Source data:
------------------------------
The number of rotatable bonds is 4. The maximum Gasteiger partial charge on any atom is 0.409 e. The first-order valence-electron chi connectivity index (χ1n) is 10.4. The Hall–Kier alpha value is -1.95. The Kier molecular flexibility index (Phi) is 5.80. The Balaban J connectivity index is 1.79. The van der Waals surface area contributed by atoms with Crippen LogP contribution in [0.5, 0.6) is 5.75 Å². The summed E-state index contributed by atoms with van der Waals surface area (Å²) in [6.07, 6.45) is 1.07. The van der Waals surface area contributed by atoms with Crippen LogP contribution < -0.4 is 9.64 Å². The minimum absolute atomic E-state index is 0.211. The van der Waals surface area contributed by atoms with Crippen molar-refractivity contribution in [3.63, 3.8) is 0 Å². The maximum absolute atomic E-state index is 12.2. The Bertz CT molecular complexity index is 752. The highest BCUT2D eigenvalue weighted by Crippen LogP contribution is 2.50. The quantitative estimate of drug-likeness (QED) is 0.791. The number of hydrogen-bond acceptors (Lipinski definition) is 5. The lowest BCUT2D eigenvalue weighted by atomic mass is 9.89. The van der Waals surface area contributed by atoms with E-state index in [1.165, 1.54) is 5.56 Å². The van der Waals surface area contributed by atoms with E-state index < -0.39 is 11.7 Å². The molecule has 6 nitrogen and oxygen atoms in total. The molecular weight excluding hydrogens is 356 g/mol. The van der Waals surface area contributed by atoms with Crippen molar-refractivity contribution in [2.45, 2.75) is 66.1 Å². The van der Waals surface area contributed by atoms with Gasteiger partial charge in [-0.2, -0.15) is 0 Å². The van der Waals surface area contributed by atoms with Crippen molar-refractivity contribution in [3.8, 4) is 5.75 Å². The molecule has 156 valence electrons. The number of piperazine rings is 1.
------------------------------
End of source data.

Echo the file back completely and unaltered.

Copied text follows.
The number of rotatable bonds is 4. The maximum Gasteiger partial charge on any atom is 0.409 e. The first-order valence-electron chi connectivity index (χ1n) is 10.4. The Hall–Kier alpha value is -1.95. The Kier molecular flexibility index (Phi) is 5.80. The Balaban J connectivity index is 1.79. The van der Waals surface area contributed by atoms with Crippen LogP contribution in [0.5, 0.6) is 5.75 Å². The summed E-state index contributed by atoms with van der Waals surface area (Å²) in [6.07, 6.45) is 1.07. The van der Waals surface area contributed by atoms with Crippen LogP contribution < -0.4 is 9.64 Å². The minimum absolute atomic E-state index is 0.211. The van der Waals surface area contributed by atoms with Crippen molar-refractivity contribution in [3.63, 3.8) is 0 Å². The maximum absolute atomic E-state index is 12.2. The Bertz CT molecular complexity index is 752. The highest BCUT2D eigenvalue weighted by Crippen LogP contribution is 2.50. The quantitative estimate of drug-likeness (QED) is 0.791. The number of hydrogen-bond acceptors (Lipinski definition) is 5. The lowest BCUT2D eigenvalue weighted by atomic mass is 9.89. The van der Waals surface area contributed by atoms with E-state index in [1.165, 1.54) is 5.56 Å². The van der Waals surface area contributed by atoms with E-state index < -0.39 is 11.7 Å². The molecule has 6 nitrogen and oxygen atoms in total. The molecular weight excluding hydrogens is 356 g/mol. The van der Waals surface area contributed by atoms with Crippen molar-refractivity contribution in [2.45, 2.75) is 66.1 Å². The van der Waals surface area contributed by atoms with Gasteiger partial charge in [-0.2, -0.15) is 0 Å². The van der Waals surface area contributed by atoms with Crippen molar-refractivity contribution in [3.8, 4) is 5.75 Å². The molecule has 156 valence electrons. The number of piperazine rings is 1.